About this Research Topic
Coping strategies may be of different kinds. Individuals may attempt to discard one of the identities, use in turn one or the other, integrate or fuse multiple identities, in order to react to specific social contexts. Identities may also change or be newly developed in particular contexts (e.g., politicised, opinion-based, or solidarity-based groups). The type of strategy is also likely to have an impact on well-being, as it may reduce dissonance and distress. Research shows that upward and downward social mobility may create changes in attitudes and support for an individual’s low-status ingroup. Moreover, situational conditions such as threat to a social identity, as well as the type of integration culture may moderate such effects.
Overall, a host of research has focused on perceptions of individuals with multiple identities, and on individuals with intersecting devalued identities. The aim of this Research Topic is to enlarge this growing body of research by focusing on how people negotiate conflicting identities and the consequences. We are interested in the moderating role of social status, political diversity climate, and different cultures on the ways individuals handle their conflicting identities.
Submissions may treat multiple identities of any type (e.g., gender, ethnicity, sexuality, social class, professional, or immigrant status, etc.) which are opposed in social value. They may concern upward (e.g., immigrant managers) or downward (e.g., rich who becomes refugee) moves but also other identity dynamics (e.g., development of new identities, politization, contrasting traditional identities). Investigations of psychological constructs such as social identification, identity fusion, attitudes, collective (social) action, behaviour, or well-being are welcome.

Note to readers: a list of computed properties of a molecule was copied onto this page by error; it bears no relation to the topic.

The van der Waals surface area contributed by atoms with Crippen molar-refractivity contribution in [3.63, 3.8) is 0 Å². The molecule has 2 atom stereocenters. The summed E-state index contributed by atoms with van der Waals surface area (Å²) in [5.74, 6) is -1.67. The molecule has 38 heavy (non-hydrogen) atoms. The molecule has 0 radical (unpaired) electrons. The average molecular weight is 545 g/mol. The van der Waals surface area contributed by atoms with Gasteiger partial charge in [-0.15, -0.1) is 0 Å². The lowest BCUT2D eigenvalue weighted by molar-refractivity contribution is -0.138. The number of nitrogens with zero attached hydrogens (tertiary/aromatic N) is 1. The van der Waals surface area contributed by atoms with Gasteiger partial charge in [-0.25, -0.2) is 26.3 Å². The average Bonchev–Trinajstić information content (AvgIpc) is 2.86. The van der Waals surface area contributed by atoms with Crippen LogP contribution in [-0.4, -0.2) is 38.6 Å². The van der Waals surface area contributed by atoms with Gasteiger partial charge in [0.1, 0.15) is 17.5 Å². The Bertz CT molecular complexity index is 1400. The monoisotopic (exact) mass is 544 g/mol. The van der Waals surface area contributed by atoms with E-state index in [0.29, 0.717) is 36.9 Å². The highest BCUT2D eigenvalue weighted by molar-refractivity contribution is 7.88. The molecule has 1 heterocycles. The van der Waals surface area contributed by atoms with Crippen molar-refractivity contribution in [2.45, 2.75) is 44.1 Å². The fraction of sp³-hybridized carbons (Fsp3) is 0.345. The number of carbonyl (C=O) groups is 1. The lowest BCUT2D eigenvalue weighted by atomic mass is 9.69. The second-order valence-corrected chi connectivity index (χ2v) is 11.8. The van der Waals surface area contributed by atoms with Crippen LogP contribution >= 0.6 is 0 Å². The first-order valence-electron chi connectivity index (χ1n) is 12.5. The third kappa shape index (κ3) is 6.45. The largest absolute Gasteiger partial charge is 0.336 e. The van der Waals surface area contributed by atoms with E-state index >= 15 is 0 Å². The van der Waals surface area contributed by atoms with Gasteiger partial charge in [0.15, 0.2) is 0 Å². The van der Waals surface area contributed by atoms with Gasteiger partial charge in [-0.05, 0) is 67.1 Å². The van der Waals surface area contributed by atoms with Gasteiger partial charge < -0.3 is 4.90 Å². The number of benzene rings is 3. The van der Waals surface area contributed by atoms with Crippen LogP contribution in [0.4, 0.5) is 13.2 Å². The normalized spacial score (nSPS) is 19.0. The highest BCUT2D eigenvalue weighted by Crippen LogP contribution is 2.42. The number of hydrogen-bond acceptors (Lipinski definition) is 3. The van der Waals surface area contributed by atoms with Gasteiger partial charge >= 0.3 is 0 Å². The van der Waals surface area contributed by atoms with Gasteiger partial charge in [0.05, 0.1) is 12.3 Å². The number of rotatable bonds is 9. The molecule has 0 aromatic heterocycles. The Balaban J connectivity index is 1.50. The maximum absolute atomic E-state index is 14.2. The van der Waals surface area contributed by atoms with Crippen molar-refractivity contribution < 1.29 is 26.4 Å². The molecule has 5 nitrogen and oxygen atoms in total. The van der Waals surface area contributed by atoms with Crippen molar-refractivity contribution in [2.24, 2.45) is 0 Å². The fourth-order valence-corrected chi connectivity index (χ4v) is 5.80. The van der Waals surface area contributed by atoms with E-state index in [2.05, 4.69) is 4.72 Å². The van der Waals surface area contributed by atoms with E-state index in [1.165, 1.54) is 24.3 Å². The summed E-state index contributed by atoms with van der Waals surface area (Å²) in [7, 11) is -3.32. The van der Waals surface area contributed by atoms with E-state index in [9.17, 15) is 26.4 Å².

Important Note: All contributions to this Research Topic must be within the scope of the section and journal to which they are submitted, as defined in their mission statements. Frontiers reserves the right to guide an out-of-scope manuscript to a more suitable section or journal at any stage of peer review.